I just got my hands on a sherline 4400 mini-lathe. I know how metal
behaves with a file/saw/hammer- just not with machine tools.
I've been playing with some brass and learned about the drill bit leaving
triangular holes and other non-obvious things. I was able to turn down
some aluminum castings I made, but other than just making random shapes,
I'm somewhat at a loss as to where to get started. There's got to be
defacto books written 1000 years ago I need to grab.
What's suggested around here?
Lots of reprints of the older books stressing manual
machining and the price is right.
For an overview of the manual machining processes I suggest
For the Sherline you may also find the following helpful
While the manual machining techniques describe remain valid
remember these are reprints from long ago, so don't get too
involved looking for specific obsolete parts and materials
like one student that spent several weeks hunting for a
Skinner chuck as described in Milne.
For the slightly more advance manual machinist see
FWIW -- you can shorten the learning cycle and avoid
establishing some dangerous habits [e.g. not wearing safety
glasses] by taking an introductory machining class at your
local vo-tech or community college. If you take one or more
machining classes as a non credit, this generally makes the
enrollment process much easier, i.e. no transcripts, etc.
Good luck on your self education and welcome to the
Machining fraternity. [and be sure to always wear safety
glasses/goggles when running a machine]
-- Unka George (George McDuffee)
The past is a foreign country;
they do things differently there.
L. P. Hartley (1895-1972), British author.
The Go-Between, Prologue (1953).
The owner of Sherline, Joe Martin, has what appears to be a very good
book called "Tabletop Machining", ISBN 0-9665433-0-0. I say "appears to
be" because I've read it and it all seems clear and seems to make sense,
but I have zero experience with a lathe so I can't really evaluate
whether the descriptions work in real life.
It kind of sounds like you're looking for a project to learn by. I can't
help you there, but a good intro to machining is:
"Fundamentals of machine technology" by Olivo (not "Fundamentals of
machine _tool_ technology"). Amazon used for as little as $5.
At MITRE I inherited a Sherline lathe and mill and "Tabletop
Machining" from a lab I cleaned out. (Bad omen for a technician --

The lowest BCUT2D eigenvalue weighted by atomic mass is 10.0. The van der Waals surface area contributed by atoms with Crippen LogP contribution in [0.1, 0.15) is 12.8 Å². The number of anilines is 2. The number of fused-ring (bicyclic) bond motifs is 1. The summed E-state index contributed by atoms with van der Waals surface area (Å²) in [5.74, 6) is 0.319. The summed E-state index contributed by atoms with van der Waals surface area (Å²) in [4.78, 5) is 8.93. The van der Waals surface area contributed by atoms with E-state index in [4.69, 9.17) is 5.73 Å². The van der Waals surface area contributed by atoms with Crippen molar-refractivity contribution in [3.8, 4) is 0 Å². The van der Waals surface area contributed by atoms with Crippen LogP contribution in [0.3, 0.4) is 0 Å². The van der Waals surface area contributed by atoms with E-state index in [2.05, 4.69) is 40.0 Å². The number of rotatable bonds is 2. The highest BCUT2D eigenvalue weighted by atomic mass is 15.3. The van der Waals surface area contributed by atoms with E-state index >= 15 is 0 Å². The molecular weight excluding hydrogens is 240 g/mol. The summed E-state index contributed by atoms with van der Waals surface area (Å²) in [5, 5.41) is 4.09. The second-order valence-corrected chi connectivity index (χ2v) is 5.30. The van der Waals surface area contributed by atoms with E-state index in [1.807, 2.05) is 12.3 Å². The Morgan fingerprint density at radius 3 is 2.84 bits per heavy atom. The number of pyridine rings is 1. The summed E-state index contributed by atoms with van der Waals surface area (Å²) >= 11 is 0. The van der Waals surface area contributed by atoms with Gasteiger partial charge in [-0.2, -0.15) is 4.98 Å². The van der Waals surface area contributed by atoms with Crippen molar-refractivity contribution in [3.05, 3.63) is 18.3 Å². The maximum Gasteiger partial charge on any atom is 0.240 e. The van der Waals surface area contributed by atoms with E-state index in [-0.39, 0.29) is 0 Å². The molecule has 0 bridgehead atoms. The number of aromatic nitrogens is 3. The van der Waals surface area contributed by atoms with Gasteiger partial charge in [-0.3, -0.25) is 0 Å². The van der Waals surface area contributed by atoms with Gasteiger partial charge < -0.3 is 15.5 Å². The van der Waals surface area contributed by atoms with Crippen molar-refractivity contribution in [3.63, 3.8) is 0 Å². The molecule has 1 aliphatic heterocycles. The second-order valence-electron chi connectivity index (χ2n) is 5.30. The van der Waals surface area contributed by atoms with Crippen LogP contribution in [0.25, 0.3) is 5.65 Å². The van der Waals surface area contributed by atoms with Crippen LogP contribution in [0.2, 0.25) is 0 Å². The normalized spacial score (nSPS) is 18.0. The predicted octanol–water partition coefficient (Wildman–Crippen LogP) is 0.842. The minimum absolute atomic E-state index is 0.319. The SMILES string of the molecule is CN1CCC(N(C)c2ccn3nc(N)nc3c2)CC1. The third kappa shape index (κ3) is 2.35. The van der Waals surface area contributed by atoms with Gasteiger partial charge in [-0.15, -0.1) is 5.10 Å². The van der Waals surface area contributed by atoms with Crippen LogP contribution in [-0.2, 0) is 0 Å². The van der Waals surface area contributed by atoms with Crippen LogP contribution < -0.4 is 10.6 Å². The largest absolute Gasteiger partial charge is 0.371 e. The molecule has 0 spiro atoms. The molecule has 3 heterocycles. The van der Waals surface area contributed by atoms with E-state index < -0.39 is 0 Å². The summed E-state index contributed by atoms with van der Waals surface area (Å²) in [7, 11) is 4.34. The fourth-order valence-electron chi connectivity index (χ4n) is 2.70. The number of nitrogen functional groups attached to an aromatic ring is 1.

labs turning into offices)
The book is excellent.
Aluminum is good for practice. You can get up to perhaps 1/4" aluminum
and brass rod from a welding supplier and 1/2" Al at a hardware store.
Hobby and model airplane stores have useful rod and tubing stock too.
PVC pipe behaves pretty well if properly supported. Lathes that small
are frustrating and disappointing on steel.
You will quickly learn that metal isn't nearly as stiff as you
Figure out what you want to do with it. Then get some books and read
up. Clocks, live steam, railroads, engines, gun parts, whatever.
There's specialty magazines and books out there covering all those
areas. B&N usually has The Home Shop Machinist and some of the other
Village Press publications on the magazine racks. There's a number of
books on using small lathes, a lot are British and over-priced for the
information in them, but the ones I have are good, see what you can
turn up on Amazon searching for "Workshop Series". Don't buy them
from Amazon, their associated dealers have much better prices. There's
also The Model Engineer, which a really well-stocked library will have
bound back issues of. It's another British magazine, but had a lot of
articles on making tooling and using small lathes. Also multi-issue
projects, castings for which may still be had, at least for some.
If you need general machining texts, archive.org has a bunch of oldies
for free, "lathe", "machining", "machine shop", maybe "Audels", as
search terms should turn up a bunch of stuff to keep you busy.
Trolling is different from deliberate taunting. In the case of the
archived post by CL above, the taunt was toward a specific member of
our little community. It was one of several, including among other
things the proper use of a hammer ("I have a hammer. Which end do I
hold?"). CL appeared to find these posts humorous when they were
actually malignant and immature, like a 12-year-old farting in an
CL has a personality disorder that does not tolerate what the rest of
us might call basic questions about metalworking. This is
rec.crafts.metalworking, not pro.machinist.40yrs.experience. He doesn't
have the right to determine whether or not a participant's question is
"basic" or "advanced." If he feels it isn't, he should just STFU
instead of acting like a 6th-grader at recess.
I see that others responded to CL's query about Sherline lathes as if
it were genuine. Perhaps it was, which makes the whole thing sort of
ironic. I've forgotten more about Sherline lathes than CL will ever
learn. Had the OP been anyone different I might have helped. But I've
already spent enough time on this prick.
See if you can find "How to run a Lathe" by South bend lathe works.
Often reprint companies have it - since you don't have have a SB -
it shows basic operation. Lindsy has some other books. I'd search
Amazon as many book sellers and people sell books there. Might find
a bookstore selling off estate books.